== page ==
littlemissmandu

Word wright/Square Eyes/Procrastinator/Geek. Dudette at Reflector Films. 'Best Cheerleader' 1992. Eurasian Daisy Steiner.


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Writing in the Dark

Sometimes writing gets hard. It gets really, really hard. Its isolation can be matched by the drive to do it. Feel glum chum? Read on…

shut up and deal

Five months ago, I started telling friends I felt burnt-out. My output was slowing, it took longer to get it to a place of quality and I was getting tired quicker and quicker.

And then I went to Edinburgh. For a month. With three commission deadlines to meet.

Now in one way, Edinburgh was One Of The Best Things I’ve Ever Done TM. In another it left me a completely self-loathing, miserable shell of a man. In the weeks and months afterwards, I was anxious, my thinking was foggy and I couldn’t seem to properly empathise with or understand people consistently. As a writer you rely on your clarity of thought and strength of observation so that disconnect was all fairly crippling for my work.

But I had a lot of deadlines.

To be clear, the absolute best thing you can do at this point like this is TAKE A TIME…

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I’m not changing a word of this

“When someone reads your script &gives you notes… Act on them, apply them. You are not a genius. You are just a schmuck” via @Glinner blog

Why, That\'s Delightful!

shakey(This was originally posted on my Posterous blog. Re-upping it for @gerstaunton  and anyone else who might be interested.)

People often ask me for for writing advice and I usually respond by pointing them to my DVD commentary for IT Crowd Season 4, which is a complete guide to writing a sitcom from concept to screen. Everything I knew about sitcom writing to that point in time is on that DVD, so when people ask me for advice, that’s literally the most helpful thing I can do for them. The fact that it also gives me an excuse to plug the DVD is completely beside the point, of course.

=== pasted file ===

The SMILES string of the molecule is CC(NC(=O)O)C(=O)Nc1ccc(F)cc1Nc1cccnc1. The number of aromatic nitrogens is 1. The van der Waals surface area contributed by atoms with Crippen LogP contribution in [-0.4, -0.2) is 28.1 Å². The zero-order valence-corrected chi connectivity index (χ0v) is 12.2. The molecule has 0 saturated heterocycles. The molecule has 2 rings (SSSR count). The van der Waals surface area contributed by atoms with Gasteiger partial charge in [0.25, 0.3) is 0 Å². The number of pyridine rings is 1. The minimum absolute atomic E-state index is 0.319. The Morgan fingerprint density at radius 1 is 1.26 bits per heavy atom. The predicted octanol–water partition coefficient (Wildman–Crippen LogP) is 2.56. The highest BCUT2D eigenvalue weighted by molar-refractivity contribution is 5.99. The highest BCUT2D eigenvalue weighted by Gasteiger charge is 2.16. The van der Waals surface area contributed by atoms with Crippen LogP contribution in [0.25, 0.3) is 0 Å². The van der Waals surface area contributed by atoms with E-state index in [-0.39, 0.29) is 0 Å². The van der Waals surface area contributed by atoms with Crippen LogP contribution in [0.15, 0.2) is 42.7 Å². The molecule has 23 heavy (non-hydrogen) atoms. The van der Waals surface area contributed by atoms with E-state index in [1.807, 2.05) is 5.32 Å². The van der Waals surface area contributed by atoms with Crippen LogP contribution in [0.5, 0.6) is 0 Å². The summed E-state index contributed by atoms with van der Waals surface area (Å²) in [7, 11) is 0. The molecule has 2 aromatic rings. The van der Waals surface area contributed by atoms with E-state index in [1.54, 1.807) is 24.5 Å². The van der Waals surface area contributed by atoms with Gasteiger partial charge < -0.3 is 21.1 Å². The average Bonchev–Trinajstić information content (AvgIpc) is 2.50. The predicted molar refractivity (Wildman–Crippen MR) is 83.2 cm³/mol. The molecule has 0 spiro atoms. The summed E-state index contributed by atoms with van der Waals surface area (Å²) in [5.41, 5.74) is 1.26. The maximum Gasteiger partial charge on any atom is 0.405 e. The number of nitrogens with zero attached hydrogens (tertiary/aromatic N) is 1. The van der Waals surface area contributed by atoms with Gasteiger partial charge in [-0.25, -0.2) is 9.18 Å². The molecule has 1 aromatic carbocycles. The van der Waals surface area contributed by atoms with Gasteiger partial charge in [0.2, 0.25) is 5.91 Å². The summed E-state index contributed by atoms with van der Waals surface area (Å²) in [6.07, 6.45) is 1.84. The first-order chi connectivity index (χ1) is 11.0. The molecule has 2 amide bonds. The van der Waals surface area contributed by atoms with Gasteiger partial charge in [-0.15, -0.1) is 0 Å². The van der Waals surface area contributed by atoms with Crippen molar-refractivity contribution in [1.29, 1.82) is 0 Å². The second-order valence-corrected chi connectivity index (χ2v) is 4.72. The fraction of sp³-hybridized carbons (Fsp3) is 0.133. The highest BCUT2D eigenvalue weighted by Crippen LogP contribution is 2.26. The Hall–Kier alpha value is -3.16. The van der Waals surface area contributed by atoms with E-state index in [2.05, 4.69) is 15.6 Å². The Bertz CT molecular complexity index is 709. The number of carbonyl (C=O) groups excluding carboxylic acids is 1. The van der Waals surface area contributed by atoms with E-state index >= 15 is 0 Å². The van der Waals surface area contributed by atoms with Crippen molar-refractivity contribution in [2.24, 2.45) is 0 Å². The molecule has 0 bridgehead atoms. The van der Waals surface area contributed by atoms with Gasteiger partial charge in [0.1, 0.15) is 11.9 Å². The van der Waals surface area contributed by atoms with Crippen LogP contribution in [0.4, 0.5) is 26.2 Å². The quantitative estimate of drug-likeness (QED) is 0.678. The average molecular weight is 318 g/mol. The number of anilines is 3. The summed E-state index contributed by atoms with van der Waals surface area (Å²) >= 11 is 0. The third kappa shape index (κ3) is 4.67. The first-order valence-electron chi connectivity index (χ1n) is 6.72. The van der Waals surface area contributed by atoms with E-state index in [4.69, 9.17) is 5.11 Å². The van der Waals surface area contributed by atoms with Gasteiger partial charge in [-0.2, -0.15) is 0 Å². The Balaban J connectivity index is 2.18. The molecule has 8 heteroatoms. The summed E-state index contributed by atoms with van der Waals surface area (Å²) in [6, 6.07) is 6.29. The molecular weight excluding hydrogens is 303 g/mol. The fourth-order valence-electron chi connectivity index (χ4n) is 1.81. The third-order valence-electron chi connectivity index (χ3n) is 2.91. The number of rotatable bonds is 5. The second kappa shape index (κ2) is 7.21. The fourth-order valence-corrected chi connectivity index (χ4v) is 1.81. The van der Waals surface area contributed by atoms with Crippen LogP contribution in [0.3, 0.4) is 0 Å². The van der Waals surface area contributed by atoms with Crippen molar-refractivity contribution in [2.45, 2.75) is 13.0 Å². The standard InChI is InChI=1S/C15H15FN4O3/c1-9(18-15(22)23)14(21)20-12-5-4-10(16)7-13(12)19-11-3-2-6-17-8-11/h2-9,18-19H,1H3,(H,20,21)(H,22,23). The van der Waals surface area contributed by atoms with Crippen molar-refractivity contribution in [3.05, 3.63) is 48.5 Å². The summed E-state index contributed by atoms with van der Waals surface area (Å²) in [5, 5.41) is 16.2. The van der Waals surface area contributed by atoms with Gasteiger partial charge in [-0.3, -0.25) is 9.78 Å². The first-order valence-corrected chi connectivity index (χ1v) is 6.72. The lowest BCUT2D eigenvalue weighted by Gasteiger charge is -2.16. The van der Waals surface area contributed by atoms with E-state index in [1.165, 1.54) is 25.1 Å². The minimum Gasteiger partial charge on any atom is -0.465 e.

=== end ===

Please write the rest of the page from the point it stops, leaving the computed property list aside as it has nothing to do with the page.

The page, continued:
But there is one piece of advice on which I may not have placed enough emphasis, because it is almost impossible to place enough emphasis on it, and it is as follows: when someone reads your script and gives you…

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Visual Representations of 15 Over-Used Movie Poster Clichés

Ever wondered how to design your movie poster? Wonder no more, here are the Visual Representations of 15 Over-Used Movie Poster Clichés via @flavorwire

Flavorwire

Have you ever felt like you’re seeing the same movie poster over and over again? Well, you are, in a way. As it turns out, film posters have several very simple tools (color, text size, figure placement, etc) to signify what kind of movie they’re advertising without you really even having to read its name or tagline. The ever-observant Roxane Gay linked to this article over at HTMLGiant, which led us to these incredible visual representations of some of the movie poster clichés and tactics that are reused over and over (and over) again, masterfully compiled and designed by Christophe Courtois. Click though to see fifteen incredibly repetitive movie poster design clichés, and let us know if you can think of any more!

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